The following article appeared in last Thursday's edition of the St George and
Sutherland Shire Leader. They don't publish online so I scanned it.
It sounds like a great idea. I am just wondering why, in an article containing
so many details of the background, funding etc., did they not bother to tell us
how to find this platform. I'm sure the sponsors who funded it would like
visitors to be able to find it.
I have contacted the Leader by email and asked if they could publish an
addendum/clarification in a future issue.
THE BIRDS ARE COMING FOR THEIR SPRING BREAK
By Amanda Carlin
Migratory birds will soon arrive on the NSW coastline for their version of
Towra Point, near Kurnell, is one popular site and thanks to a new viewing
platform overlooking it and Quibray Bay, the birds will be able to breed
The Quibray Bay viewing platform is the first in a series of decks to give
students and other visitors a chance to learn about the significance of Towra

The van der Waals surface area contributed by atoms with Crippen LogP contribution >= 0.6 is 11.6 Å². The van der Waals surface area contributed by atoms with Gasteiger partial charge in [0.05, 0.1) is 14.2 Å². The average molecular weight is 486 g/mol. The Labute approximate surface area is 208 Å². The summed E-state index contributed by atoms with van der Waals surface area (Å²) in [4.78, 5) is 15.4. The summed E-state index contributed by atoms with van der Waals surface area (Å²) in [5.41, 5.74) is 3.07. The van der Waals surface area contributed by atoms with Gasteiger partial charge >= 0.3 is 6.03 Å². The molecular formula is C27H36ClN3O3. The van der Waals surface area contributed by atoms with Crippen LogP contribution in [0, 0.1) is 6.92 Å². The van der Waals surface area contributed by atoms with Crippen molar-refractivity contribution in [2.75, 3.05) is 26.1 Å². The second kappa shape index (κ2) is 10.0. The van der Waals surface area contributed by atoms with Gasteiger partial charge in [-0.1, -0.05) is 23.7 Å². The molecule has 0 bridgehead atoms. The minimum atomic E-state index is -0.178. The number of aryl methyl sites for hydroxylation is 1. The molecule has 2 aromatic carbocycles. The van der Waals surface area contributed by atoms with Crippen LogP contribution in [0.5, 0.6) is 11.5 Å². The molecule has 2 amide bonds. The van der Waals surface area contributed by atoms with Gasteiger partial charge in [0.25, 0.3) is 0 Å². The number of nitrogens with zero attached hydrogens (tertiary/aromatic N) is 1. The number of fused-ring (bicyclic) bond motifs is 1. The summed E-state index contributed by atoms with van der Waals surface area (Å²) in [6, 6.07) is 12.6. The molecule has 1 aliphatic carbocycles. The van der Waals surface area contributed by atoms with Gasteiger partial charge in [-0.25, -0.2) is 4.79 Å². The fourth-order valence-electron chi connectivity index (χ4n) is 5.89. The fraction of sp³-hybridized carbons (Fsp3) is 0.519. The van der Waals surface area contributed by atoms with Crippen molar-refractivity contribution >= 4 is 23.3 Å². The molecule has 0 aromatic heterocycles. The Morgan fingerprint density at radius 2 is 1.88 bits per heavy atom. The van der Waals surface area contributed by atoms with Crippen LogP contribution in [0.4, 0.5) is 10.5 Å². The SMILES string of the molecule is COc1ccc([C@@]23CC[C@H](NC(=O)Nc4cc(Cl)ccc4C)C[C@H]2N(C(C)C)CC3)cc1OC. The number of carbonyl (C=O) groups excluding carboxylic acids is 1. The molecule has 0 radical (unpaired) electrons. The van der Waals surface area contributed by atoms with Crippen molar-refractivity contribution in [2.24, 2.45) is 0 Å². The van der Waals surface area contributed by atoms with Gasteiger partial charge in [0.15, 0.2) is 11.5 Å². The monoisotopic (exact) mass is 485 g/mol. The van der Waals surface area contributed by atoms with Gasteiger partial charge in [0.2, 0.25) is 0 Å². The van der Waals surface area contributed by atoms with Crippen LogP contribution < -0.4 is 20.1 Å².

Point Nature Reserve without disturbing its flora and fauna.
National Parks and Wildlife Service area manager Christine Hopkins said it was
important to protect the area from human disturbance and weed invasion.
She said the platform gave visitors an environmentally sensitive access point
complete with educational signage.
It also closed illegal access for people dumping rubbish or walking their dogs.
"It's great for waders because we do have at least a chance of them being
undisturbed," Ms Hopkins said.
"They need these mudflats and they've been largely excluded from the rest of
Botany Bay. That's why it's particularly important for people not to be walking
their dogs along here or horses."
The Botany Bay Busy Bees removed weeds and regenerated the bush, collecting
cuttings and seeds from indigenous plants for propagation.
The platform cost almost $55,000 and was funded by Caltex Australia Pty Ltd,
P&O Ports, artist Robyn Collier, the Department of Environment and
Conservation and the Foundation for National Parks and Wildlife.
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